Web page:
COVID: Why Freelancing Is On The Rise

Over the past 12 months, the world of work has been shifted more dramatically than anyone could have ever predicted at the start of 2020. Whilst the move to remote working has been a hugely talked about topic, something that has slipped under the radar is the dramatic increase in people turning to freelance work. 

We recently asked our data ninjas to find out how many freelancer registrations we’d had since the start of the pandemic. The results were staggering. Our marketplace has received 1.5m freelancer registrations since March last year – a 63% increase compared to the year before.

Why has COVID turned people to freelancing?

To find out, we recently surveyed 1,000 freelancers from our community. Of those that had started freelancing in the past 12 months, 1 in 4 said they had turned to freelancing due to loss of employment as a result of COVID. Unemployment has been one of the disastrous effects of the pandemic, as many businesses across many different sectors have had no choice but to downsize. 

Similarly to those who lost their jobs, many decided to launch a side hustle as a result of being furloughed, in fact, 10% of freelancer registrations over the past 12 months was because of this. As an advocate of remote working since our inception in 2007, it’s amazing to see that the ability to work with new clients without ever having to meet them face-to-face has been crucial for these new freelancers to earn an income. 

What does the future hold post-pandemic?

Freelancing looks set to remain a huge part of the future of work. Our research suggests that the trend is unlikely to finish once furlough schemes have come to an end. 97% of those who have started freelancing in the last year said they plan to continue freelancing in some form beyond the pandemic.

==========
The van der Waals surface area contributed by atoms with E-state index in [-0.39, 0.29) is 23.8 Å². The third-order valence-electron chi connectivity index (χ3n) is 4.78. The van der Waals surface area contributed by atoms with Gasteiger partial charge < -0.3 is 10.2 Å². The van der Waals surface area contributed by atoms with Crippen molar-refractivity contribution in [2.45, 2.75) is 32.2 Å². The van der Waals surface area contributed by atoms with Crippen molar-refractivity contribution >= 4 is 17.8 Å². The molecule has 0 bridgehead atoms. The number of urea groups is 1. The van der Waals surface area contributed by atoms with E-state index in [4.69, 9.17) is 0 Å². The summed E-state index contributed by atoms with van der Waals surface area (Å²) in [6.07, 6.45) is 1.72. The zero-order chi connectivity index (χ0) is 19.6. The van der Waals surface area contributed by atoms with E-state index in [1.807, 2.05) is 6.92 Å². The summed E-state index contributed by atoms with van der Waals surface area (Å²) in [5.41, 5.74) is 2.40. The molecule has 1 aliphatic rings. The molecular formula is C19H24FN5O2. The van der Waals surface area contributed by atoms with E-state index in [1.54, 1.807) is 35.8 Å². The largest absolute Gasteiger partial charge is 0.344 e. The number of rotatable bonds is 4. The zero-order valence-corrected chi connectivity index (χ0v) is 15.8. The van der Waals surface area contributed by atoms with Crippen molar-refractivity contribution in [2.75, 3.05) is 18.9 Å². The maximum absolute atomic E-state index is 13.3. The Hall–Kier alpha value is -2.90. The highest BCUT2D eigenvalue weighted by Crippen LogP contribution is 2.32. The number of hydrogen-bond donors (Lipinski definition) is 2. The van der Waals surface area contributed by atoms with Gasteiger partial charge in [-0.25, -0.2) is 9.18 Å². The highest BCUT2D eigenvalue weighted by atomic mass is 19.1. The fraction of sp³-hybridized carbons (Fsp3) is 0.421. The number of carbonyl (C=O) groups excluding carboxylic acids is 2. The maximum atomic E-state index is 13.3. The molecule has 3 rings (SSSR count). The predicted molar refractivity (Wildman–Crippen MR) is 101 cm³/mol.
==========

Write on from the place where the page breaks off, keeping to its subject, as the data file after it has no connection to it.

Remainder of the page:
When asked whether they would return to full-time employment, 40% said they would continue to freelance full-time, while nearly a fifth said they will return to employment and continue to freelance at the same time. According to the survey, nearly 40% of those we spoke to have become full-time freelancers, nearly 30% are part-time and close to one fifth are freelancing alongside a permanent job. 

With so many realising the benefits that freelancing can offer – as well as the extra income – we’re expecting to see freelancers become an even more integral part of the global economy.

What are the motivations for freelancing?

Our research revealed that motivation for freelancing is different between men and women. In the UK, a third (32%) of the women questioned cited flexibility as the main reason for turning freelance in 2020. However, flexibility was less important to men and increasing their income was the primary reason for turning freelance. Just one in five men cited flexibility as their top priority, versus 44% who said it was to increase their income.

Xenios Thrasyvoulou, Founder of PeoplePerHour, comments: 

“There’s no doubt that 2020 has seen a marked shift change in how we all work. The flexibility that freelancing affords is undoubtedly why, at a time when our lives have been stretched in all directions, people find both success and security in working this way. Many have clearly seen the financial and life-changing benefits that this workstyle brings and plan to either switch permanently or incorporate it as part of the full-time work where possible.”